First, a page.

New Ohio bill banning texting and driving goes into effect Tuesday

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Woman is texting on smartphone while driving a car and leads herself to danger.
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Starting April 4 in Ohio, texting while driving will become a primary offense in the state – meaning law enforcement can pull you over if they see you using your cell phone while your vehicle is in motion.

The bill, which was initially part of House Bill 283 sponsored by representatives Cindy Abrams (R-Harrison) and Brian Lampton (R-Beavercreek), contains several safety measures championed by Governor DeWine, including a wide ban on using and holding a phone while driving.

The bill was signed by Gov. Mike DeWine in January.

“Signing this bill today is a great honor because this legislation will, without a doubt, prevent crashes and save lives,” said Governor DeWine when he signed the bill. “Right now, too many people are willing to risk their lives while behind the wheel to get a look at their phones. My hope is that this legislation will prompt a cultural shift around distracted driving that normalizes the fact that distracted driving is dangerous, irresponsible, and just as deadly as driving drunk.”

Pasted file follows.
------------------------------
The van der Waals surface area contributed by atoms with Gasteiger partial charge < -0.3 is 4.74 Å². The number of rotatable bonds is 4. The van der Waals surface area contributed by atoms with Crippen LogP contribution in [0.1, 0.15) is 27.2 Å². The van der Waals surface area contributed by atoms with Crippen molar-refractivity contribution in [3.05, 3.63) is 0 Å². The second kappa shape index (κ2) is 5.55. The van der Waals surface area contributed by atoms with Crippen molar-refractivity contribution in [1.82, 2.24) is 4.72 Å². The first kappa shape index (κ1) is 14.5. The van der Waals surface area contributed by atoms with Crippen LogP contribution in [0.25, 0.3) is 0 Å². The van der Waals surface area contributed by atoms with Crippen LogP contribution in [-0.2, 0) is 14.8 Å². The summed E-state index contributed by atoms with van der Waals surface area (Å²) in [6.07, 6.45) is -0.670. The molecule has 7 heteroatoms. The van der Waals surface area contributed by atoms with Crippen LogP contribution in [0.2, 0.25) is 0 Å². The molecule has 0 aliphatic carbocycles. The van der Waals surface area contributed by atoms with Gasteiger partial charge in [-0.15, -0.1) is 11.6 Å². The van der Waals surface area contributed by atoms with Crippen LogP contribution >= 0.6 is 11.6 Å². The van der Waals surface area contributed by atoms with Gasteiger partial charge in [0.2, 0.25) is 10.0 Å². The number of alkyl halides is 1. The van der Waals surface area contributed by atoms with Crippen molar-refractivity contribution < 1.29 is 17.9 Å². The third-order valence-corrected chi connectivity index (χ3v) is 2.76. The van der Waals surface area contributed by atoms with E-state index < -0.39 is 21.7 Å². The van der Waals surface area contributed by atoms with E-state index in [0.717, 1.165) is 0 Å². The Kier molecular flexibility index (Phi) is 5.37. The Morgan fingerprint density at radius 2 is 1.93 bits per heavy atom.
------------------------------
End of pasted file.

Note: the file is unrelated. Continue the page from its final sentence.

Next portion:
Under the new law, a driver may still use their device in specific circumstances, such as when their vehicle is parked or stopped at a red light. Drivers are also permitted to swipe their phones to answer a call and to hold their phones to their ears during phone conversations. Emergency calls are also permitted in all circumstances.

The Ohio State Highway Patrol reports that there have been at least 73,945 distracted driving crashes in Ohio since 2017, including 2,186 fatal and serious injury crashes